Posted on 05th May 2012
The bionic eye which we’ve highlighted before gives hope to people suffering from various types of retinal degeneration and works by implanting 98 electrodes (pictured below) into the retina to replace the damaged cells. An image from a tiny spec mounted camera is then relayed onto the electrodes in the retina. The signal is then passed through the optic nerve to the brain to all the person wearing to see the image from the camera.
Such complex work needs high-tech equipment and the lab in New South Wales has just spent $2.5mill upgrading their equipment to carry out the delicate research.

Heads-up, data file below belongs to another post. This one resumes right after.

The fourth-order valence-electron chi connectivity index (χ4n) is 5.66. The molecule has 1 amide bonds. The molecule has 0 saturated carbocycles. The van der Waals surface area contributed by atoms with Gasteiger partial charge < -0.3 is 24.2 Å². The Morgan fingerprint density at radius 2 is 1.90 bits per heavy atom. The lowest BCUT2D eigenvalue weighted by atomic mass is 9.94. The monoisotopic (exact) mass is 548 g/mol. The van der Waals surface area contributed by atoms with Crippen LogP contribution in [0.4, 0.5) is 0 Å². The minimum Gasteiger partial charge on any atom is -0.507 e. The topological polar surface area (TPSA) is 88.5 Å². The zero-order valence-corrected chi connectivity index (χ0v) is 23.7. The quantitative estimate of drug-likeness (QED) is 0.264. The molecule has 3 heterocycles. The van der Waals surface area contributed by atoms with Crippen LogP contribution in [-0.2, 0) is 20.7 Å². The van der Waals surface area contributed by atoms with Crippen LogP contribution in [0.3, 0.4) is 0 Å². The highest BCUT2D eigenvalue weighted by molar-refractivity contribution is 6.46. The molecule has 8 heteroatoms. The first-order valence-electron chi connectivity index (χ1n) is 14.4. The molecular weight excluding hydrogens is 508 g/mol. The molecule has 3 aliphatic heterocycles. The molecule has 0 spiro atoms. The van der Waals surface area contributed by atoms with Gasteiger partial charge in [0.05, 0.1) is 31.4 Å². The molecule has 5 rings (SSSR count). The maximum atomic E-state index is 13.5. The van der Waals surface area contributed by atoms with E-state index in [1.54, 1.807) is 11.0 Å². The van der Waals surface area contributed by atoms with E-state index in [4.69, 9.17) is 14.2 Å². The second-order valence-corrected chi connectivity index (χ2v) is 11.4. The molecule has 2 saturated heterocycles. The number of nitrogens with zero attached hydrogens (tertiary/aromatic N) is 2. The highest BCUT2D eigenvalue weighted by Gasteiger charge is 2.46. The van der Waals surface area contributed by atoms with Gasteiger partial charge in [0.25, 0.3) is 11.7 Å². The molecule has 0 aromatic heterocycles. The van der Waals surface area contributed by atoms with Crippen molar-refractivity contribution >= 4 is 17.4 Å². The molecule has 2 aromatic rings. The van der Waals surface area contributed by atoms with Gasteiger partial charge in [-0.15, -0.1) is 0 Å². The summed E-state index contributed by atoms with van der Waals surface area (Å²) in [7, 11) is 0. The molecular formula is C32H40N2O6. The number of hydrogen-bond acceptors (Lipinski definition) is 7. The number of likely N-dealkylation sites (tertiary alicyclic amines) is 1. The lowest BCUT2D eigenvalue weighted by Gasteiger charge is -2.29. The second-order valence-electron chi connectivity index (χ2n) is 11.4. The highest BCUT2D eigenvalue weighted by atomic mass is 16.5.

22nd February 2018
This week, we welcome the Optos California scanner to the practice, continuing our commitment to ensure we always have the latest technology available. We are the first optometry practice in Scotland ...Read more
15th February 2018
We are thrilled to announce that we have been shortlisted for two categories in the highly regarded national UK Optician Awards. Recognised as the benchmark of excellence in the optical community, the...Read more
29th January 2018
Heather Muir has completed further training to ensure Cameron Optometry continues to provide highest level of care to young patients, in particular those transitioning to contact lens wear. Last y...Read more